provincial-level municipality in China

Shanghai (Chinese: 上海, Shanghainese pronunciation: [zɑ̃.hɛ] (audio speaker iconlisten); Mandarin pronunciation: [ʂâŋ.xài] (audio speaker iconlisten)) is the biggest city in China and one of the world's largest cities. It had about 24,000,000 people in 2017. It is a special province-level city in China ("municipality"), like Beijing, Tianjin, and Chongqing.

The Lujiazui skyline in Shanghai
The location of Shanghai in China

Name change

Shanghai in Chinese writing

The Mandarin Chinese name of Shanghai is Shànghǎi,[a] which is written as 上海 in Chinese characters. This name means "On-the-Sea" because Shanghai used to be next to the East China Sea. Today, dirt from the Yangtze River has made Pudong much bigger and downtown Shanghai is about 40 kilometers (25 mi) from the open sea. The city has become so big, though, that its government now controls other areas like Pudong and Fengxian that are still beside the sea.

Shanghai's name is a little simpler than most other Chinese cities' names, because it was a small fishing village for a long time. The short way to say its name in Chinese is still [a] (). A hu was an old kind of fishing trap that was made with bamboo and nets. The people around Shanghai used to use them to catch fish and crabs in Suzhou Creek and other waterways.

Geography change

Shanghai from space (2016)

Shanghai is at the mouth of the Yangtze River, where it meets the East China Sea in the middle of China's east coast. Downtown Shanghai is located just south of the place where Suzhou Creek meets the Huangpu River. This is about 20 kilometers (12 mi) southwest of where the Huangpu meets the Yangtze River. The area between downtown and the Yangtze used to be farmland and other cities like Wusong and Baoshan, but now Shanghai is so big that they are part of it.

History change

The "Bloody Saturday" photo of a baby crying in the South Railway Station after the Japanese bombing of Shanghai (1937)

For most of China's history, Shanghai was a small fishing village. The big cities nearby were Suzhou and Hangzhou. Under the Ming and Qing, Shanghai had a big city wall and started to grow.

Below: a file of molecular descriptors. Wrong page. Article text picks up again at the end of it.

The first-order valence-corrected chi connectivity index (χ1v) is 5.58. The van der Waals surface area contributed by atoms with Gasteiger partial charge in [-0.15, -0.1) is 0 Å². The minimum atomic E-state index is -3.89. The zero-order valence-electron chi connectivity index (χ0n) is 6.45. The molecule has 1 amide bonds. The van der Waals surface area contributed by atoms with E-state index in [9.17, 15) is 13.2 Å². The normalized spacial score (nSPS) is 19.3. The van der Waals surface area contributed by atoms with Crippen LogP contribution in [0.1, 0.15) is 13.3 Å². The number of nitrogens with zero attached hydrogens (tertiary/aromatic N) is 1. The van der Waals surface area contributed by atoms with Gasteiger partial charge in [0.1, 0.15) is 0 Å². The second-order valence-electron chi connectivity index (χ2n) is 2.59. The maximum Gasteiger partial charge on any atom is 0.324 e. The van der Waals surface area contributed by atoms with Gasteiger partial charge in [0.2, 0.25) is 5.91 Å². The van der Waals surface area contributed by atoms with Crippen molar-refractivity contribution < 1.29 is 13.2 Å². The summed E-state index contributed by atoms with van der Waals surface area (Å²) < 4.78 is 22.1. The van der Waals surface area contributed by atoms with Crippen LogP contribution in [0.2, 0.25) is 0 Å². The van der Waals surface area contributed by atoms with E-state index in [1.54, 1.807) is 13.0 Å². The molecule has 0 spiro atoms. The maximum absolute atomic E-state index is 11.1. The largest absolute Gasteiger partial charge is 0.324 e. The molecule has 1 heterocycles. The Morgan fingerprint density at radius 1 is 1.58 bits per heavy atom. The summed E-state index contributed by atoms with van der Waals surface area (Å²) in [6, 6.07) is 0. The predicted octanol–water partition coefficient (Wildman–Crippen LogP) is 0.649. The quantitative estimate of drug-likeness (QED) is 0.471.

Under the Ming and the Qing, people from other countries could only buy and sell things with China on an island near Guangzhou. The British effectively controlled Shanghai from the mid 19th century until World War II. Parts of Shanghai were controlled by the UK, the US, and France. This control was ended by the Japanese during World War II.

The Chinese Communist Party was founded in Shanghai.

Landmarks change

The SWFC and Jinmao, Shanghai, and Oriental Pearl Towers

Shanghai attracts many tourists each year. Its landmarks include:

Amusement parks change

Shanghai Disneyland Park, Happy Valley, Jinjiang Amusement Park

Commercial Centers change

Huamu, Lujiazui, Wujiaochang, Xintiandi, Xujiahui, Zhenru

Culture venues change

Hongkou Football Stadium, Pudong Football Stadium, Shanghai Library, Shanghai Grand Theater, Tianzifang arts, crafts, and folklore

Gardens change

Guyi Garden, Yu Garden

Museums change

Shanghai Science and Technology Museum, China Art Museum, Shanghai Natural Museum,

Nature change

Sheshan, Shanghai Ocean Aquarium, Shanghai Wildlife Park

Sightseeing locations change

East Nanjing Road, People's Square, Site of the First CPC National Congress, The Bund, Zhujiajiao

Temples change

City God Temple of Shanghai, Confucian Temple of Shanghai, Jing'an Temple, Jade Buddha Temple, Longhua Temple, Zhenru Temple

Towers change

Shanghai World Financial Center, Oriental Pearl Tower, Shanghai Tower, Jinmao Tower

Business change

Shanghai is home to the China Stock Exchange, along with Shenzhen, and is the financial center of China.

Sister Cities change

Related pages change

Notes change

  1. 1.0 1.1 These marks show the tones of the Chinese words, which are important in saying them correctly.

References change

Other websites change